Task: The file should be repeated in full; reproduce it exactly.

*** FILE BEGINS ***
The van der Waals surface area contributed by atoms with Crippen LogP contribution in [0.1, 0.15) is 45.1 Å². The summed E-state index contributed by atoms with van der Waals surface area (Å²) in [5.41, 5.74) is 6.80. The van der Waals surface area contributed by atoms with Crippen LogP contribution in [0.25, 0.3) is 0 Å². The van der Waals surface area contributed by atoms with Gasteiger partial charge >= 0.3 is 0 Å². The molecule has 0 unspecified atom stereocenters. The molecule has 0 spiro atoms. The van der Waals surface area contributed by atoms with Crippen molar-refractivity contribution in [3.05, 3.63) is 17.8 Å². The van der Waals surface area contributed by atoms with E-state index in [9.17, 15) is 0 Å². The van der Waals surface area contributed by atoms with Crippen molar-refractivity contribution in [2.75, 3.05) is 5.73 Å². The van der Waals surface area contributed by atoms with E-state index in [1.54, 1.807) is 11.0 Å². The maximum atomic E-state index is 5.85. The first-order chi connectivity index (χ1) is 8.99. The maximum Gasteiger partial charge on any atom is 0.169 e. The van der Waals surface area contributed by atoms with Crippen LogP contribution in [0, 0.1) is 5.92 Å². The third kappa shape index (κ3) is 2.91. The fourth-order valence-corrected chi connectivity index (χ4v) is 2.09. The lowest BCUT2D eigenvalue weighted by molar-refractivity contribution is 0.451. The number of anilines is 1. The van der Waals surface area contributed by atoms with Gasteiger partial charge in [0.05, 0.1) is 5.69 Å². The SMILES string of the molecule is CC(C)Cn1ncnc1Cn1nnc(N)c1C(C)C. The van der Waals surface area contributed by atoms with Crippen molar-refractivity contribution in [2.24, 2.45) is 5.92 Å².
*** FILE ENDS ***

The van der Waals surface area contributed by atoms with Crippen LogP contribution in [0.1, 0.15) is 45.1 Å². The summed E-state index contributed by atoms with van der Waals surface area (Å²) in [5.41, 5.74) is 6.80. The van der Waals surface area contributed by atoms with Crippen LogP contribution in [0.25, 0.3) is 0 Å². The van der Waals surface area contributed by atoms with Gasteiger partial charge >= 0.3 is 0 Å². The molecule has 0 unspecified atom stereocenters. The molecule has 0 spiro atoms. The van der Waals surface area contributed by atoms with Crippen molar-refractivity contribution in [3.05, 3.63) is 17.8 Å². The van der Waals surface area contributed by atoms with E-state index in [9.17, 15) is 0 Å². The van der Waals surface area contributed by atoms with Crippen molar-refractivity contribution in [2.75, 3.05) is 5.73 Å². The van der Waals surface area contributed by atoms with E-state index in [1.54, 1.807) is 11.0 Å². The maximum atomic E-state index is 5.85. The first-order chi connectivity index (χ1) is 8.99. The maximum Gasteiger partial charge on any atom is 0.169 e. The van der Waals surface area contributed by atoms with Crippen LogP contribution in [0, 0.1) is 5.92 Å². The third kappa shape index (κ3) is 2.91. The fourth-order valence-corrected chi connectivity index (χ4v) is 2.09. The lowest BCUT2D eigenvalue weighted by molar-refractivity contribution is 0.451. The number of anilines is 1. The van der Waals surface area contributed by atoms with Gasteiger partial charge in [0.05, 0.1) is 5.69 Å². The SMILES string of the molecule is CC(C)Cn1ncnc1Cn1nnc(N)c1C(C)C. The van der Waals surface area contributed by atoms with Crippen molar-refractivity contribution in [2.24, 2.45) is 5.92 Å².